Most lighting equipment falls into one of three different classes: Light Sources, modifiers and grips
Grips expand to encompass all the stuff we use to support and hold our gear. Be it your camera, or lighting equipment such as stands and clamps.
Light modifiers in studio photography are anything we attach to (or hold in front of) our flash or light source, to control the light pattern it normally emits. These would include umbrellas, softboxes, and reflectors.
Light sources are any number of things that emit light onto our scene. It could be available light such as the sun or tungsten light, or it could be artificial such as flash units and strobes .(Source: http://photography.tutsplus.com/articles/an-introduction-to-indoor-and-studio-flash-photography--photo-4229)
Light modifier: What is a softboxe?
A Softbox is a type of light modifier, one of a number of photographic soft light devices. All the various soft light types create even and diffused light[ by directing light through some diffusing material, or by "bouncing" light off a second surface to diffuse the light. The best known form of bouncing source is the umbrella light where the light from the bulb is bounced off the inside of a metallized umbrella to create a soft indirect light.
A "softbox" is an enclosure around a bulb comprising reflective side and back walls and a diffusing material at the front of the light.
The sides and back of the box are lined with a bright surface - an aluminized fabric surface or an aluminium foil, to act as an efficient reflector. In some commercially available models the diffuser is removable to allow the light to be used alone as a floodlight or with an umbrella reflector.
A softbox can be used with either flash or continuous light sources such as fluorescent lamps or "hot lights" such as quartz halogen bulbs or tungsten bulbs. If soft box lights are used with "hot" light sources, the user must be sure the soft box is heat rated for the wattage of the light to which it is attached in order to avoid fire hazard. (Source: http://en.wikipedia.org/wiki/Soft_box)
Softboxes come in various sizes for different lighting circumstances. The larger the light source is relative to the subject, the softer the light will be. In addition, the closer a softbox is to the subject, the softer the light will be. For this reason, small softboxes are typically used for small object photography or for dramatic lighting of larger objects. Larger softboxes are most often used for people photography. They can usually collapse for easy storage or transport. (Source: http://www.studiolighting.net/what-is-a-softbox/). The softbox accessories are grids and round and square mask, placed in front of the softbox. They provide a more directed light.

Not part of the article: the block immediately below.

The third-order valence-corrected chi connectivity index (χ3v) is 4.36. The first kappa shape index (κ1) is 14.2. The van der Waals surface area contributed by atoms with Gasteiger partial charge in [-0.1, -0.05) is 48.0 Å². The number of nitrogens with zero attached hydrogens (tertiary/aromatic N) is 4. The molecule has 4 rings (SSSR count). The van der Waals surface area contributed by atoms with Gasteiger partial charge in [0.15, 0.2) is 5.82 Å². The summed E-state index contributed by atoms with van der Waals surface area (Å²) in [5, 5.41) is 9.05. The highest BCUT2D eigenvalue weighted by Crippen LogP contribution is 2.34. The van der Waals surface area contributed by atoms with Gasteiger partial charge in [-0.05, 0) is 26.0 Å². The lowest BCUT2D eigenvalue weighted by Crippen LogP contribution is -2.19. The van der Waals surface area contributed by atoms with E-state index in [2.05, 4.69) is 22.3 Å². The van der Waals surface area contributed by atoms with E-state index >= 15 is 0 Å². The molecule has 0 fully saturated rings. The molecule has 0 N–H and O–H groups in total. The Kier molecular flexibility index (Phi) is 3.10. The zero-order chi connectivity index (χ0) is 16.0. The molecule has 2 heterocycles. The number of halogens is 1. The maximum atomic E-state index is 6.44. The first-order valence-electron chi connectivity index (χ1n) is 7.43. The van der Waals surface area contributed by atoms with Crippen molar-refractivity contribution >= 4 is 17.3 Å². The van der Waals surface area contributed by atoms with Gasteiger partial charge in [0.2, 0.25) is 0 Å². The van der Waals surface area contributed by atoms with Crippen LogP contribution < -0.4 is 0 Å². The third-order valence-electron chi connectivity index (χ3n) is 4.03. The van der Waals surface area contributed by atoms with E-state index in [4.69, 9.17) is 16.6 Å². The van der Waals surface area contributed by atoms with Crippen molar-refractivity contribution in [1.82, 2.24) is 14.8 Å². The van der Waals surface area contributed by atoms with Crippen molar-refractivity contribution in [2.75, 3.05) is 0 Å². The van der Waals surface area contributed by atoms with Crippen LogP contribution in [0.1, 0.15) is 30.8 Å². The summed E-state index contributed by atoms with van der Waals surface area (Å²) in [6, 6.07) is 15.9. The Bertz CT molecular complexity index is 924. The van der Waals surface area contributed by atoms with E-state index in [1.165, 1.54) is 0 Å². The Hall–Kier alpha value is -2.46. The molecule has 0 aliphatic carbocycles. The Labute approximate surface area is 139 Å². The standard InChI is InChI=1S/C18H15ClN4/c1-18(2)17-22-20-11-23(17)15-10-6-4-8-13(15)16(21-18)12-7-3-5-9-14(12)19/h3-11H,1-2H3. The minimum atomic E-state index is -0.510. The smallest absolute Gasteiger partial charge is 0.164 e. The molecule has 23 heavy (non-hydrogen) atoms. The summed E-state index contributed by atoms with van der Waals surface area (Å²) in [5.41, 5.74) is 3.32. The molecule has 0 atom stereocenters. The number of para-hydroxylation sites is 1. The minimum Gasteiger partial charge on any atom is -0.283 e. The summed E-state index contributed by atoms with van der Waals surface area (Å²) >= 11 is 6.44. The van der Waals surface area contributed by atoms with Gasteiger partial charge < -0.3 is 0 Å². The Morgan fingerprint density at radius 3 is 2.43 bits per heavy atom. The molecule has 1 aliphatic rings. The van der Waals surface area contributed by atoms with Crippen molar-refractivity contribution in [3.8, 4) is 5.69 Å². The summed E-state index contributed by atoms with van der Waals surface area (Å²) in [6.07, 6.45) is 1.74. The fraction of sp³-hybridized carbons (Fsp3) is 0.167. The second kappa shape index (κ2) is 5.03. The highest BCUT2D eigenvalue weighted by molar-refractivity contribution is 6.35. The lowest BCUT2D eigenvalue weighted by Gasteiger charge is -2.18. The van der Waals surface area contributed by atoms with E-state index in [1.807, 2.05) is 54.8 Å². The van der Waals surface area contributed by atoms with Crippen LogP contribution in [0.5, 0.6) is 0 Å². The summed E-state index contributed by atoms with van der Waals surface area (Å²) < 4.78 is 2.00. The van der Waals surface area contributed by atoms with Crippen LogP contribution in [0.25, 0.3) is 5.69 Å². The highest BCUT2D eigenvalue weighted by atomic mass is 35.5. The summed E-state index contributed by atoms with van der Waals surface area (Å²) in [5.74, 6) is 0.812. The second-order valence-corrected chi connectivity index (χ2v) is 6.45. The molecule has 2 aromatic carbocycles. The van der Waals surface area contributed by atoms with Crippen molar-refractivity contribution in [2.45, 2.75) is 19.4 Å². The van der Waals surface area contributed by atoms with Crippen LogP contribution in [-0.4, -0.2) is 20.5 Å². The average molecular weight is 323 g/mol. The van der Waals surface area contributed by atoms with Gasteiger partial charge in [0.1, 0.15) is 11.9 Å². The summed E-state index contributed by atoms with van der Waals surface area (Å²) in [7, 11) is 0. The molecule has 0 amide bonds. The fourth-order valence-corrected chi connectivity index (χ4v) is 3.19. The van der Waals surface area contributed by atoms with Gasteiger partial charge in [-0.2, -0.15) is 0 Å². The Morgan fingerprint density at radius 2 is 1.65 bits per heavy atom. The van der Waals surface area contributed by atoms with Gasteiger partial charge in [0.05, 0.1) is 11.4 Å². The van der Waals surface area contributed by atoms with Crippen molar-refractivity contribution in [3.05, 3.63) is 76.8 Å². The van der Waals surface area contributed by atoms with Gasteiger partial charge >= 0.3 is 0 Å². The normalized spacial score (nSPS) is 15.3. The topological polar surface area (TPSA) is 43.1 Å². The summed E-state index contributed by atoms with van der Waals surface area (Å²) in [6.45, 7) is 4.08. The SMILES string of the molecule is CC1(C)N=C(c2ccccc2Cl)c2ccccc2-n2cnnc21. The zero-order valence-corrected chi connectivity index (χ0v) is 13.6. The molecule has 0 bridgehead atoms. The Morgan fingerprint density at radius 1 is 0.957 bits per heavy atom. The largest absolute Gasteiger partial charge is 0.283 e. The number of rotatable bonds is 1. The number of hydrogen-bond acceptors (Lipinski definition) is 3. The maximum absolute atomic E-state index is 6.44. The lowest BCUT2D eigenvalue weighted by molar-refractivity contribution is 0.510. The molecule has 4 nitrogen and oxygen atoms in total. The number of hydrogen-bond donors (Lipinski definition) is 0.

Square softboxes gives an edge control and maximum surface area coverage. They are suitable for many types of photography: portraits, still life photography. Square catch lights.
The octogonal softbox is recommended as key light. It will create round catch lights which look more like the light is coming from a natural light source. They are used by fashion and portrait photographers for their ability to provide very soft output in a relatively shallow profile design. They produce light that “falls off” very quickly as it gets further from the source, so backgrounds can remain less affected than if they were lit by an umbrella. It is used for single subject portraits and group photography.
The striplight is great for a hair light. It creates side lighting in portraits or full body beauty photography. They can be used as portrait light, rim light, hair light as well as sweep light (Used to top-light objects on a table or sweep). Mounted vertically, a strip light will illuminate a head or half-length of an individual. But, unlike a square softbox, it won't spill much light onto the background.
The rectangle shape softbox can be used with a main light source or a fill light. It creates square catch lights which look like the light was coming from a window. They are used in Product photography, Beauty photography.